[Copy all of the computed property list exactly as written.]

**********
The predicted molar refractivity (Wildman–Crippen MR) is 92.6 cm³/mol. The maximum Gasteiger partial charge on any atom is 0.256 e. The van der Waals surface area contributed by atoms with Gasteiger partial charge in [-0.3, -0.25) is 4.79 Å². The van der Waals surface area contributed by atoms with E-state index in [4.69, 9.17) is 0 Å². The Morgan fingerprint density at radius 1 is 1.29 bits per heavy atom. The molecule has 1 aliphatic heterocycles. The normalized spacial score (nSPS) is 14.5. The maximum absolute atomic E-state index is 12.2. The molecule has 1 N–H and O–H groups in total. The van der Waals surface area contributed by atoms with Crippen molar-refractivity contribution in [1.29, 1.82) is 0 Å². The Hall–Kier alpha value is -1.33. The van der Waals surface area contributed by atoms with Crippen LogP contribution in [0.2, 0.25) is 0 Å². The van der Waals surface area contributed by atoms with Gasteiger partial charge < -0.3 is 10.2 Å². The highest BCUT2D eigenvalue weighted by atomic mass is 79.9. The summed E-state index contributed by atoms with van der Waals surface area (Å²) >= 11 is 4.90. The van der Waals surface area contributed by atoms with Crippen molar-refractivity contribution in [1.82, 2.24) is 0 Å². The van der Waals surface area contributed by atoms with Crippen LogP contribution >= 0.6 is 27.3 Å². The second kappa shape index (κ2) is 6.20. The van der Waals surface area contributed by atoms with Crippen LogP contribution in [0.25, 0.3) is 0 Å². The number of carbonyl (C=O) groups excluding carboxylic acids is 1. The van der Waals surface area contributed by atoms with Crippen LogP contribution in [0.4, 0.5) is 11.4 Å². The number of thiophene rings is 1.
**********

The predicted molar refractivity (Wildman–Crippen MR) is 92.6 cm³/mol. The maximum Gasteiger partial charge on any atom is 0.256 e. The van der Waals surface area contributed by atoms with Gasteiger partial charge in [-0.3, -0.25) is 4.79 Å². The van der Waals surface area contributed by atoms with E-state index in [4.69, 9.17) is 0 Å². The Morgan fingerprint density at radius 1 is 1.29 bits per heavy atom. The molecule has 1 aliphatic heterocycles. The normalized spacial score (nSPS) is 14.5. The maximum absolute atomic E-state index is 12.2. The molecule has 1 N–H and O–H groups in total. The van der Waals surface area contributed by atoms with Crippen molar-refractivity contribution in [1.29, 1.82) is 0 Å². The Hall–Kier alpha value is -1.33. The van der Waals surface area contributed by atoms with Crippen LogP contribution in [0.2, 0.25) is 0 Å². The van der Waals surface area contributed by atoms with Gasteiger partial charge < -0.3 is 10.2 Å². The highest BCUT2D eigenvalue weighted by atomic mass is 79.9. The summed E-state index contributed by atoms with van der Waals surface area (Å²) >= 11 is 4.90. The van der Waals surface area contributed by atoms with Crippen molar-refractivity contribution in [1.82, 2.24) is 0 Å². The van der Waals surface area contributed by atoms with Crippen LogP contribution >= 0.6 is 27.3 Å². The second kappa shape index (κ2) is 6.20. The van der Waals surface area contributed by atoms with Crippen LogP contribution in [0.25, 0.3) is 0 Å². The number of carbonyl (C=O) groups excluding carboxylic acids is 1. The van der Waals surface area contributed by atoms with Crippen LogP contribution in [0.4, 0.5) is 11.4 Å². The number of thiophene rings is 1.